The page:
Paula Linaresfilled up her tank for less than $35 on Friday.
“That means so much to me,” the Oklahoma City resident said. “There have been days where I don't even go out because I don't want to spend the gas. I love it that prices are going back down.”
Oklahoma City resident Gavin Samuels also was pleased with the price drop, but he's not getting too excited about it.
“It's going down now, but it'll just go right back up,” he said.
The statewide average price of a gallon of regular unleaded gasoline settled at $3.27 on Friday, down more than 46 cents over the past month, according to AAA's FuelGaugeReport.com. The price sets Oklahoma with the third-lowest statewide average, just behind Ohio and Missouri.
In Oklahoma City, the price was $3.22 a gallon, down more than 50 cents over the past month. The average price in Tulsa is $3.11, off 53 cents over the past 30 days.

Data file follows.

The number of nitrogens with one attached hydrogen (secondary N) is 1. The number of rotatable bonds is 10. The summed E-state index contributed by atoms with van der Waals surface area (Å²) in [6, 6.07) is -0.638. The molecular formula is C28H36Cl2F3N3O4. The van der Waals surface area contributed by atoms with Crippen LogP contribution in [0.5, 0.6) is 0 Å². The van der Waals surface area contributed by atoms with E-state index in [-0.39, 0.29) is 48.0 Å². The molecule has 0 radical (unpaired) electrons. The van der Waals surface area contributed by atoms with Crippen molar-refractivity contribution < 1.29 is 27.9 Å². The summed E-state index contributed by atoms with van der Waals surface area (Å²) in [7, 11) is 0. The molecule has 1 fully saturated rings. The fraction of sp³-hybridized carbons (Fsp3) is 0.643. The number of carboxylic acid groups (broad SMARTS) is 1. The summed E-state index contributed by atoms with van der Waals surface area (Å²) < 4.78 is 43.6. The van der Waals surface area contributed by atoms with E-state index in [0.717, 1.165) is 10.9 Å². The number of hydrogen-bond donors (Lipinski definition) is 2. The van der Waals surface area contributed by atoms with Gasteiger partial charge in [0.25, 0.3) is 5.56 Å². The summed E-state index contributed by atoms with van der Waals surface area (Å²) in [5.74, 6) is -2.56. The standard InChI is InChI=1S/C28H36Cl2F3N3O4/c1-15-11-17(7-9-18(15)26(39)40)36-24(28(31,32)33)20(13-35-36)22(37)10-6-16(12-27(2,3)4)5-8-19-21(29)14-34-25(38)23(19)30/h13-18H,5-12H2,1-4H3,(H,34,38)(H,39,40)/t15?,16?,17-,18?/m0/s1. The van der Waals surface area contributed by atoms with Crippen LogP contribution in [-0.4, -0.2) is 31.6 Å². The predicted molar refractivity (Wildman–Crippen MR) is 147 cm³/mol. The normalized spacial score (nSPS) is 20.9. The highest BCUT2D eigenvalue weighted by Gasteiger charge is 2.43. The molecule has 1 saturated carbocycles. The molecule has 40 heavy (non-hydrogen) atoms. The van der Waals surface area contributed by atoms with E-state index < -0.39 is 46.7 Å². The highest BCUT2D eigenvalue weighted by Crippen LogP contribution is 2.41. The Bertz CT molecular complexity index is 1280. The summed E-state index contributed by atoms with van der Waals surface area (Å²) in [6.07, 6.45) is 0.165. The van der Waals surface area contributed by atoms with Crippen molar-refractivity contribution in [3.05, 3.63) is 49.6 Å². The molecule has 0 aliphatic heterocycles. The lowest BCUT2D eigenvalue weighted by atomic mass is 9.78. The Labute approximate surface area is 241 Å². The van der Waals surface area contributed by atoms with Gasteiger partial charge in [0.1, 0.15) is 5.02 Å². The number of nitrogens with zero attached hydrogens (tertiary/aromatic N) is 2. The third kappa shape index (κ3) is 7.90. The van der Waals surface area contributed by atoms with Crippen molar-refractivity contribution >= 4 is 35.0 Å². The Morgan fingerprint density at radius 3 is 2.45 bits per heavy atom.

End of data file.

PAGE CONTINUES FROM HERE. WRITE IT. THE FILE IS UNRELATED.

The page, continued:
Data from GasBuddy.com showed a similar trend, but even better news for Oklahoma consumers. Motorists have been paying prices below $3 in parts of Oklahoma City and Tulsa.
Lowest in nation
According to the gas price website, Oklahoma has the lowest price in the country at almost $3.19 a gallon.
Individual station prices in Oklahoma City range from $2.95 to $3.75 a gallon according to GasBuddy and its OklahomaCityGasPrices.com.
The price is following a traditional seasonal pattern by dropping in the fall, said Gregg Laskoski, a senior petroleum analyst with GasBuddy in Tampa, Fla.
“Once you get into October, refiners are able to start producing winter blended gasoline, which has fewer additives and is cheaper to produce,” he said. “That is occurring at a time when typically consumer demand tends to be pretty unremarkable.”
While 96 percent of the country's gas stations have lower gasoline prices than they did one week ago, only about 6 percent of are selling gasoline for less than $3.25 a gallon, and only 23 percent of the country's stations are lower than where they were one year ago, according to GasBuddy data.
In Oklahoma, most stations met all three of those marks, Laskoski said.